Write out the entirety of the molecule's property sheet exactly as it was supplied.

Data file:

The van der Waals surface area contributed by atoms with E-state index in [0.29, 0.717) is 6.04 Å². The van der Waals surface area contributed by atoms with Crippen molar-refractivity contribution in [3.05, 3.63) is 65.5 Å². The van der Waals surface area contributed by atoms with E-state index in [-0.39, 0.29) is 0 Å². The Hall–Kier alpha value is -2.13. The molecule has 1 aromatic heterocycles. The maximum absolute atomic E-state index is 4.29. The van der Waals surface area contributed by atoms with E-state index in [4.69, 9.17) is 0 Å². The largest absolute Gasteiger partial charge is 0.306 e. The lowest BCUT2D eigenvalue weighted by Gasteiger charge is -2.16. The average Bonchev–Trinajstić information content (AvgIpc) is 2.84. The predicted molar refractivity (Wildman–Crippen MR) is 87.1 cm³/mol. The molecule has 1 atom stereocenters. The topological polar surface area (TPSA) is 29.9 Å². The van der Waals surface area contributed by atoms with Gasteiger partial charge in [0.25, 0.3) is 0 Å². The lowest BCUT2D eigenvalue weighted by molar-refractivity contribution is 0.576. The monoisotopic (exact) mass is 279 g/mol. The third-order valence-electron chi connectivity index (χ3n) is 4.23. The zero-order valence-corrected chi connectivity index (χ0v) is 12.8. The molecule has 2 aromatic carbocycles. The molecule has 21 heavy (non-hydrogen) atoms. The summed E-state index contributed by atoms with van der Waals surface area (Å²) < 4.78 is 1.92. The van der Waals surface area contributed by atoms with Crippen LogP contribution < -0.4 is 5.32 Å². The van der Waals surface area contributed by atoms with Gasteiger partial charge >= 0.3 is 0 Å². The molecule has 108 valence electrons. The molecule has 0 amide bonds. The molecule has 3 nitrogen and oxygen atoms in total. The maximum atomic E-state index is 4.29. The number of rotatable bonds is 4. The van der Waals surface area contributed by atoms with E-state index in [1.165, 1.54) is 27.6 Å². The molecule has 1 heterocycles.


The van der Waals surface area contributed by atoms with E-state index in [0.29, 0.717) is 6.04 Å². The van der Waals surface area contributed by atoms with Crippen molar-refractivity contribution in [3.05, 3.63) is 65.5 Å². The van der Waals surface area contributed by atoms with E-state index in [-0.39, 0.29) is 0 Å². The Hall–Kier alpha value is -2.13. The molecule has 1 aromatic heterocycles. The maximum absolute atomic E-state index is 4.29. The van der Waals surface area contributed by atoms with E-state index in [4.69, 9.17) is 0 Å². The largest absolute Gasteiger partial charge is 0.306 e. The lowest BCUT2D eigenvalue weighted by Gasteiger charge is -2.16. The average Bonchev–Trinajstić information content (AvgIpc) is 2.84. The predicted molar refractivity (Wildman–Crippen MR) is 87.1 cm³/mol. The molecule has 1 atom stereocenters. The topological polar surface area (TPSA) is 29.9 Å². The van der Waals surface area contributed by atoms with Gasteiger partial charge in [0.25, 0.3) is 0 Å². The lowest BCUT2D eigenvalue weighted by molar-refractivity contribution is 0.576. The monoisotopic (exact) mass is 279 g/mol. The third-order valence-electron chi connectivity index (χ3n) is 4.23. The zero-order valence-corrected chi connectivity index (χ0v) is 12.8. The molecule has 2 aromatic carbocycles. The molecule has 21 heavy (non-hydrogen) atoms. The summed E-state index contributed by atoms with van der Waals surface area (Å²) < 4.78 is 1.92. The van der Waals surface area contributed by atoms with Crippen LogP contribution < -0.4 is 5.32 Å². The van der Waals surface area contributed by atoms with Gasteiger partial charge >= 0.3 is 0 Å². The molecule has 108 valence electrons. The molecule has 0 amide bonds. The molecule has 3 nitrogen and oxygen atoms in total. The maximum atomic E-state index is 4.29. The number of rotatable bonds is 4. The van der Waals surface area contributed by atoms with E-state index in [1.165, 1.54) is 27.6 Å². The molecule has 1 heterocycles.